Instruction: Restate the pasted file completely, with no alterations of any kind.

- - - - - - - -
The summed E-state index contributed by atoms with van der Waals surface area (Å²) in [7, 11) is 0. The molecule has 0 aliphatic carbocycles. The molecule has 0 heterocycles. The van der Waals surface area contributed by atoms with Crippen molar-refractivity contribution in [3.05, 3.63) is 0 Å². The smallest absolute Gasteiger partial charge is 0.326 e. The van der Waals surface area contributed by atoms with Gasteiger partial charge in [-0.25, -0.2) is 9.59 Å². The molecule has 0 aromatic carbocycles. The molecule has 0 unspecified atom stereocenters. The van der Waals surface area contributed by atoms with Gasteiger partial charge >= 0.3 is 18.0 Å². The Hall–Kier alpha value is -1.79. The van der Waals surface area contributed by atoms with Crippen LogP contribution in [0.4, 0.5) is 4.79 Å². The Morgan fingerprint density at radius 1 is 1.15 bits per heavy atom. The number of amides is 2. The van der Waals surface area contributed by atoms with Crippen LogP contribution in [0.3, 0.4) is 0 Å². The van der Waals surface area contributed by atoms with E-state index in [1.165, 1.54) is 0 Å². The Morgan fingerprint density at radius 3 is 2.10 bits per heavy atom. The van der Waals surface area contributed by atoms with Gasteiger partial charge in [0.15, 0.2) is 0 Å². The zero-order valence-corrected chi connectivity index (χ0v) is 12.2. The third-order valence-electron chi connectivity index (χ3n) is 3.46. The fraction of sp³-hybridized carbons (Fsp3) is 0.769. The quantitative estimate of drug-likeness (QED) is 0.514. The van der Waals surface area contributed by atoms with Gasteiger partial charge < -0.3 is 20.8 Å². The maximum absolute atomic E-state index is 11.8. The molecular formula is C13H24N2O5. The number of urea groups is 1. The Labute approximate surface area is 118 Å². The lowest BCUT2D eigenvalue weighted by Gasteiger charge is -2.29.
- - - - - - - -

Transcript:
The summed E-state index contributed by atoms with van der Waals surface area (Å²) in [7, 11) is 0. The molecule has 0 aliphatic carbocycles. The molecule has 0 heterocycles. The van der Waals surface area contributed by atoms with Crippen molar-refractivity contribution in [3.05, 3.63) is 0 Å². The smallest absolute Gasteiger partial charge is 0.326 e. The van der Waals surface area contributed by atoms with Gasteiger partial charge in [-0.25, -0.2) is 9.59 Å². The molecule has 0 aromatic carbocycles. The molecule has 0 unspecified atom stereocenters. The van der Waals surface area contributed by atoms with Gasteiger partial charge >= 0.3 is 18.0 Å². The Hall–Kier alpha value is -1.79. The van der Waals surface area contributed by atoms with Crippen LogP contribution in [0.4, 0.5) is 4.79 Å². The Morgan fingerprint density at radius 1 is 1.15 bits per heavy atom. The number of amides is 2. The van der Waals surface area contributed by atoms with Crippen LogP contribution in [0.3, 0.4) is 0 Å². The van der Waals surface area contributed by atoms with E-state index in [1.165, 1.54) is 0 Å². The Morgan fingerprint density at radius 3 is 2.10 bits per heavy atom. The van der Waals surface area contributed by atoms with Gasteiger partial charge in [0.15, 0.2) is 0 Å². The zero-order valence-corrected chi connectivity index (χ0v) is 12.2. The third-order valence-electron chi connectivity index (χ3n) is 3.46. The fraction of sp³-hybridized carbons (Fsp3) is 0.769. The quantitative estimate of drug-likeness (QED) is 0.514. The van der Waals surface area contributed by atoms with Gasteiger partial charge < -0.3 is 20.8 Å². The maximum absolute atomic E-state index is 11.8. The molecular formula is C13H24N2O5. The number of urea groups is 1. The Labute approximate surface area is 118 Å². The lowest BCUT2D eigenvalue weighted by Gasteiger charge is -2.29.